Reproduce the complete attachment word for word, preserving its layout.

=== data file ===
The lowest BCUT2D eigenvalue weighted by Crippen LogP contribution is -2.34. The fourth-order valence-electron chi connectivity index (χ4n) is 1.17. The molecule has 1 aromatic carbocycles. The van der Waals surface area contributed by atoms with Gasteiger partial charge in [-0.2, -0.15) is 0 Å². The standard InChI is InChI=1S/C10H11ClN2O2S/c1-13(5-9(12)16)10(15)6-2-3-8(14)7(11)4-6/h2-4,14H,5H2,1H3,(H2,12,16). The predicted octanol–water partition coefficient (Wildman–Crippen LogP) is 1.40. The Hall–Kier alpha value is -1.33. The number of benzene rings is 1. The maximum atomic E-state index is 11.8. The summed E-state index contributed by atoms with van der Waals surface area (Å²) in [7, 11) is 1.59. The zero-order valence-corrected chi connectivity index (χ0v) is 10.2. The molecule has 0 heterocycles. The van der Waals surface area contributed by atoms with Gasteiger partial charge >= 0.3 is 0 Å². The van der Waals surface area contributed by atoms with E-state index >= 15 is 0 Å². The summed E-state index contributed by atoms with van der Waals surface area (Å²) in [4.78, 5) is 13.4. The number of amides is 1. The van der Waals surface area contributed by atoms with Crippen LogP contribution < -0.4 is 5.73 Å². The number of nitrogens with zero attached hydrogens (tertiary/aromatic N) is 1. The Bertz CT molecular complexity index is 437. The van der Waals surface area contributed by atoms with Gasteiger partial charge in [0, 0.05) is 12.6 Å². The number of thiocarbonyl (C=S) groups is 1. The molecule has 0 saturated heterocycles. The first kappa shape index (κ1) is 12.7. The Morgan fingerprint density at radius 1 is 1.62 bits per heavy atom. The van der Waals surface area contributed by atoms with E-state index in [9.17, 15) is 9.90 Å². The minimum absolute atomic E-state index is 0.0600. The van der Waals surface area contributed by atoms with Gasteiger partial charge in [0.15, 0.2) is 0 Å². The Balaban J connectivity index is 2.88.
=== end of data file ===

The lowest BCUT2D eigenvalue weighted by Crippen LogP contribution is -2.34. The fourth-order valence-electron chi connectivity index (χ4n) is 1.17. The molecule has 1 aromatic carbocycles. The van der Waals surface area contributed by atoms with Gasteiger partial charge in [-0.2, -0.15) is 0 Å². The standard InChI is InChI=1S/C10H11ClN2O2S/c1-13(5-9(12)16)10(15)6-2-3-8(14)7(11)4-6/h2-4,14H,5H2,1H3,(H2,12,16). The predicted octanol–water partition coefficient (Wildman–Crippen LogP) is 1.40. The Hall–Kier alpha value is -1.33. The number of benzene rings is 1. The maximum atomic E-state index is 11.8. The summed E-state index contributed by atoms with van der Waals surface area (Å²) in [7, 11) is 1.59. The zero-order valence-corrected chi connectivity index (χ0v) is 10.2. The molecule has 0 heterocycles. The van der Waals surface area contributed by atoms with Gasteiger partial charge >= 0.3 is 0 Å². The van der Waals surface area contributed by atoms with E-state index >= 15 is 0 Å². The summed E-state index contributed by atoms with van der Waals surface area (Å²) in [4.78, 5) is 13.4. The number of amides is 1. The van der Waals surface area contributed by atoms with Crippen LogP contribution < -0.4 is 5.73 Å². The number of nitrogens with zero attached hydrogens (tertiary/aromatic N) is 1. The Bertz CT molecular complexity index is 437. The van der Waals surface area contributed by atoms with Gasteiger partial charge in [0, 0.05) is 12.6 Å². The number of thiocarbonyl (C=S) groups is 1. The molecule has 0 saturated heterocycles. The first kappa shape index (κ1) is 12.7. The Morgan fingerprint density at radius 1 is 1.62 bits per heavy atom. The van der Waals surface area contributed by atoms with E-state index in [9.17, 15) is 9.90 Å². The minimum absolute atomic E-state index is 0.0600. The van der Waals surface area contributed by atoms with Gasteiger partial charge in [0.15, 0.2) is 0 Å². The Balaban J connectivity index is 2.88.